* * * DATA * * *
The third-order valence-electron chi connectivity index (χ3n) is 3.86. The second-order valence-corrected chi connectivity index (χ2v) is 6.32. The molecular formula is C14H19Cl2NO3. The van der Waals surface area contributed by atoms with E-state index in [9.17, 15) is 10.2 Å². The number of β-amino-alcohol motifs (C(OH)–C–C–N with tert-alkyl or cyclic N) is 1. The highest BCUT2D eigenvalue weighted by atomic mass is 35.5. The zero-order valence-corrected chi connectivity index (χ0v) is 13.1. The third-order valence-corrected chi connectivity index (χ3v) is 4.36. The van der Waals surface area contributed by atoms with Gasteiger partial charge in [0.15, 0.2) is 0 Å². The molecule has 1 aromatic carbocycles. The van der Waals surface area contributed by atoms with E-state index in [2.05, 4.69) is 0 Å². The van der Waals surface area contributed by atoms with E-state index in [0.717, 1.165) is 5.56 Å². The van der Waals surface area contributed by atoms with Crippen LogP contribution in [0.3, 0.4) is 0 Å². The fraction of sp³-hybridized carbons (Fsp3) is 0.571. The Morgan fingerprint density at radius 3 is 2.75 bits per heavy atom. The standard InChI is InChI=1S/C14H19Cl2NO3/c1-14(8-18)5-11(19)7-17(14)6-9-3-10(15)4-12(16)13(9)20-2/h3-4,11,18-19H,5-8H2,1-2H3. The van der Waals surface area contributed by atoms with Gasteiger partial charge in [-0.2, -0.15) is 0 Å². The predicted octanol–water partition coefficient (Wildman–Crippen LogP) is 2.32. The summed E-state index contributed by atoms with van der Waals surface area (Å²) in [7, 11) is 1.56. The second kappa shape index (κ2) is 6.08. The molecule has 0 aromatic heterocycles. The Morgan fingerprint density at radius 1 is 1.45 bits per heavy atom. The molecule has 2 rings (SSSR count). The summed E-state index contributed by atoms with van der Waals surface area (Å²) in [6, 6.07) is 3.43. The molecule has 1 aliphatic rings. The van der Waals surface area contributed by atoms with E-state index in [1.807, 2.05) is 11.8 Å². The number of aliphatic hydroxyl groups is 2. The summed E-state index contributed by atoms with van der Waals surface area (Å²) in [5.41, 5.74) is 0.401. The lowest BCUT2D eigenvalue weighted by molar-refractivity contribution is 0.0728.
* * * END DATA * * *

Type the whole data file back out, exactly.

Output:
The third-order valence-electron chi connectivity index (χ3n) is 3.86. The second-order valence-corrected chi connectivity index (χ2v) is 6.32. The molecular formula is C14H19Cl2NO3. The van der Waals surface area contributed by atoms with E-state index in [9.17, 15) is 10.2 Å². The number of β-amino-alcohol motifs (C(OH)–C–C–N with tert-alkyl or cyclic N) is 1. The highest BCUT2D eigenvalue weighted by atomic mass is 35.5. The zero-order valence-corrected chi connectivity index (χ0v) is 13.1. The third-order valence-corrected chi connectivity index (χ3v) is 4.36. The van der Waals surface area contributed by atoms with Gasteiger partial charge in [0.15, 0.2) is 0 Å². The molecule has 1 aromatic carbocycles. The van der Waals surface area contributed by atoms with E-state index in [2.05, 4.69) is 0 Å². The van der Waals surface area contributed by atoms with E-state index in [0.717, 1.165) is 5.56 Å². The van der Waals surface area contributed by atoms with Crippen LogP contribution in [0.3, 0.4) is 0 Å². The fraction of sp³-hybridized carbons (Fsp3) is 0.571. The Morgan fingerprint density at radius 3 is 2.75 bits per heavy atom. The standard InChI is InChI=1S/C14H19Cl2NO3/c1-14(8-18)5-11(19)7-17(14)6-9-3-10(15)4-12(16)13(9)20-2/h3-4,11,18-19H,5-8H2,1-2H3. The van der Waals surface area contributed by atoms with Gasteiger partial charge in [-0.2, -0.15) is 0 Å². The predicted octanol–water partition coefficient (Wildman–Crippen LogP) is 2.32. The summed E-state index contributed by atoms with van der Waals surface area (Å²) in [7, 11) is 1.56. The second kappa shape index (κ2) is 6.08. The molecule has 0 aromatic heterocycles. The Morgan fingerprint density at radius 1 is 1.45 bits per heavy atom. The molecule has 2 rings (SSSR count). The summed E-state index contributed by atoms with van der Waals surface area (Å²) in [6, 6.07) is 3.43. The molecule has 1 aliphatic rings. The van der Waals surface area contributed by atoms with E-state index in [1.807, 2.05) is 11.8 Å². The number of aliphatic hydroxyl groups is 2. The summed E-state index contributed by atoms with van der Waals surface area (Å²) in [5.41, 5.74) is 0.401. The lowest BCUT2D eigenvalue weighted by molar-refractivity contribution is 0.0728.